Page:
SBIR Phase II: Correlation of Surface Free Energy and Cytocompatibility of Amphiphilic Biomaterials

Period of Performance: 01/01/2012 - 12/31/2012

$467K

Phase 2 SBIR

Recipient Firm

Rochal Industries
SAN ANTONIO, TX 78230
Principal Investigator, Firm POC

Abstract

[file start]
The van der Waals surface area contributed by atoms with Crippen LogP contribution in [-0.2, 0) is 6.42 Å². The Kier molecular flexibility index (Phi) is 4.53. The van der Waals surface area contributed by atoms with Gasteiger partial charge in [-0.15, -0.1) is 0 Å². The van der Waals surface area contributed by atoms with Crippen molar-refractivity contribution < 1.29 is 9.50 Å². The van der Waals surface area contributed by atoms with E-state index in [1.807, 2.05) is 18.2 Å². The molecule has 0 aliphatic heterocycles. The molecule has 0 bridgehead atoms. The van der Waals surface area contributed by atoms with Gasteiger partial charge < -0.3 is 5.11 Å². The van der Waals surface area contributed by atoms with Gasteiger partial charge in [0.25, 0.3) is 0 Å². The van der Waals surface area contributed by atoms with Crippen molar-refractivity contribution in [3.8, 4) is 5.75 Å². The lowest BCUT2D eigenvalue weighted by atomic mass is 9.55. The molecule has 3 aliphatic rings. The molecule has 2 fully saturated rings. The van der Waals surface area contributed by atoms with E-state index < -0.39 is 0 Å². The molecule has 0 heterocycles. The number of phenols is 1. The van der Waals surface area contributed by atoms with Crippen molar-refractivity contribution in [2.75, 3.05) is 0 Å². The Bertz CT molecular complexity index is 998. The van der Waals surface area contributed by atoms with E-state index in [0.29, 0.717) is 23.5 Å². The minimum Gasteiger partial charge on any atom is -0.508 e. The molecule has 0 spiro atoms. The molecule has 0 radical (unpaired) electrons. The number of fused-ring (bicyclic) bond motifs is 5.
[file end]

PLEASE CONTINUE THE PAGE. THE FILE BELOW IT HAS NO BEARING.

This Small Business Innovation Research (SBIR) Phase II project pertains to the development of a spray-on polymer coating using a novel amphiphilic polymer in a non-stinging, volatile hydrophobic solvent for treatment of first and second degree burn wounds with reduction of scar formation, wherein a transparent, flexible substrate for human cell attachment, viability and proliferation is formed without any added exogenous biological components. No methods currently exist for treating burns that concurrently reduce pain upon treatment, are intimately conformal to regular and irregular (face, fingers) wound surfaces, provide a cell substrate for wound closure and healing, and do not require dressing removal, such as with the proposed spray-on polymer coating. This investigation will involve cytocompatibility and wound healing studies of these novel polymers, in conjunction with a determination of the polymers? physical and mechanical properties needed for spray-on characteristics. The success of this investigation will demonstrate that a sophisticated, yet inexpensive, easily applied, conformal polymer coating can be used for burn treatment with reduction of scarring. The broader impact/commercial potential of this project pertains to the commercialization of a novel spray-on transparent polymer coating, delivered from a non-stinging, volatile hydrophobic solvent, to treat first and second degree burn injuries, with reduction of scar formation. Burn injuries constitute one of the most expensive aspects of health care. There are more than 40 million scar patients worldwide per year, at a treatment cost of $12 billion. Currently, no commercial burn care product or methodology provides for improved burn healing with reduced pain and reduced scar formation utilizing a patient and caregiver-friendly technique such as given by this investigation. Despite substantial research in tissue engineering for the preparation of scaffolds for topical wound care, the few commercialized products are costly in preparation, storage and use, and are subject to degradation and loss of activity. With the success of this project, a new technology will be developed that significantly improves burn treatment, is based upon readily synthesized, stable polymers in a commercially-available solvent, that provides a transparent, water-insoluble, oxygen- and water-vapor permeable coating suitable for use over large area burn wounds without forming a patch-work design, and which self-removes as the wound heals.